Interface Segregation Principle
 Solution
- split into two interfaces

interface Workable {
public void work();
}

interf...
Dependency Inversion Principle
 A. High level modules should not depend upon low level
modules. Both should depend upon a...
Dependency Inversion Principle
//DIP - bad example
public class EmployeeService {
private EmployeeFinder emFinder //concre...
Dependency Inversion Principle
//DIP - fixed
public class EmployeeService {
private IEmployeeFinder emFinder //depends on ...
Q&A

http://butunclebob.com/ArticleS.UncleBob.PrinciplesOfOo
d
http://www.oodesign.com
http://www.slideshare.net/enbohm
Solid Principles
Solid Principles
Solid Principles
Solid Principles
Solid Principles
Solid Principles
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Solid Principles

  1. 1. Hithesh N Associate software engineer
  2. 2. Single Responsibility Principle Open/Closed Principle Liskov Substitution Principle Inter face Segregation Principle Dependency Inversion Principle
  3. 3. Code becomes more Testably (remember TDD is not only about testing, more important its about Design) Apply ’smart’ - don’t do stuff ’just because of’ - very importad to see the context of the program/code when applying SOLID - Joel On Software advise – use with common sense!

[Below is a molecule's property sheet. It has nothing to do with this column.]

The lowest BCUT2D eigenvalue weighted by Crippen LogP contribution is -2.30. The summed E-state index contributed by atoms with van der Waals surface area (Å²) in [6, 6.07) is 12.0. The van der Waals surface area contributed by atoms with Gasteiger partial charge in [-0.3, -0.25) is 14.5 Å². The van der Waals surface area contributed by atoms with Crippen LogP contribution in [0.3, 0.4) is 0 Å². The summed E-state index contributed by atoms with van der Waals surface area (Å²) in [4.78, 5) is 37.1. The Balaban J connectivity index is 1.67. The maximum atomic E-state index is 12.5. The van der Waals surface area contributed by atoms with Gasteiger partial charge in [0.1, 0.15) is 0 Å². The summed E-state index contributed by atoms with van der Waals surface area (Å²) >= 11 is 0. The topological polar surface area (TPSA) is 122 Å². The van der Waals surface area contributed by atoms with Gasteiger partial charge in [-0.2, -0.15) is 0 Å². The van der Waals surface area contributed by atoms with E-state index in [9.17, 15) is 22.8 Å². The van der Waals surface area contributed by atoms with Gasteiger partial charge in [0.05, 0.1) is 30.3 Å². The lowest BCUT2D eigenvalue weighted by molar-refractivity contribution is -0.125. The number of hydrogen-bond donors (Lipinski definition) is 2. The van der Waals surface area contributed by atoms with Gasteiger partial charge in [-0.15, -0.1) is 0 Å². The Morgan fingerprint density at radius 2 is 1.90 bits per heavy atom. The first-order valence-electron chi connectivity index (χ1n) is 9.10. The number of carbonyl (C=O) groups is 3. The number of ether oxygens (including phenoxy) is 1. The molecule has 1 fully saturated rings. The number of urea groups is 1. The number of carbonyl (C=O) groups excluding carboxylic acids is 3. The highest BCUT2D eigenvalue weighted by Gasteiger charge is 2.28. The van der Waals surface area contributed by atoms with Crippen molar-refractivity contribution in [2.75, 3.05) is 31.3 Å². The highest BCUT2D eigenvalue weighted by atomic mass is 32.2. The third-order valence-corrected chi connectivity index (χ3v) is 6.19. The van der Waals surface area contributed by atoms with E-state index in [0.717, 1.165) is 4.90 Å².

4. 4.  How can we tell when our code is rotting?
  5. 5. Rigidity  Design is to hard change
  6. 6. Fragility  Design is easy to break
  7. 7. Immobility  Design is hard to reuse
  8. 8. Viscosity  Design makes hard to do the right thing
  9. 9. Definition  “Every object should have a single responsibility and that responsibility should be entirely encapsulated by the class”  “Class should have one responsibility - one reason to change”  My translation: A class should concentrate on doing one thing and one thing only
  10. 10. Example  Two resposibilities interface Modem { public void dial(String pno); public void hangup(); public void send(char c); public char recv(); }  Connection Management + Data Communication
  11. 11.  Separate into two interfaces interface DataChannel { public void send(char c); public char recv(); } interface Connection { public void dial(String phn); public char hangup(); }
  12. 12. Argument Against SRP  “To Many classes and too difficult to understand the BIG PICTURE”  There are no more moving parts in a system with many small pieces than that with a few large pieces. The benefits outweigh this argument. Consistency, Good names and documentation make this a mute point.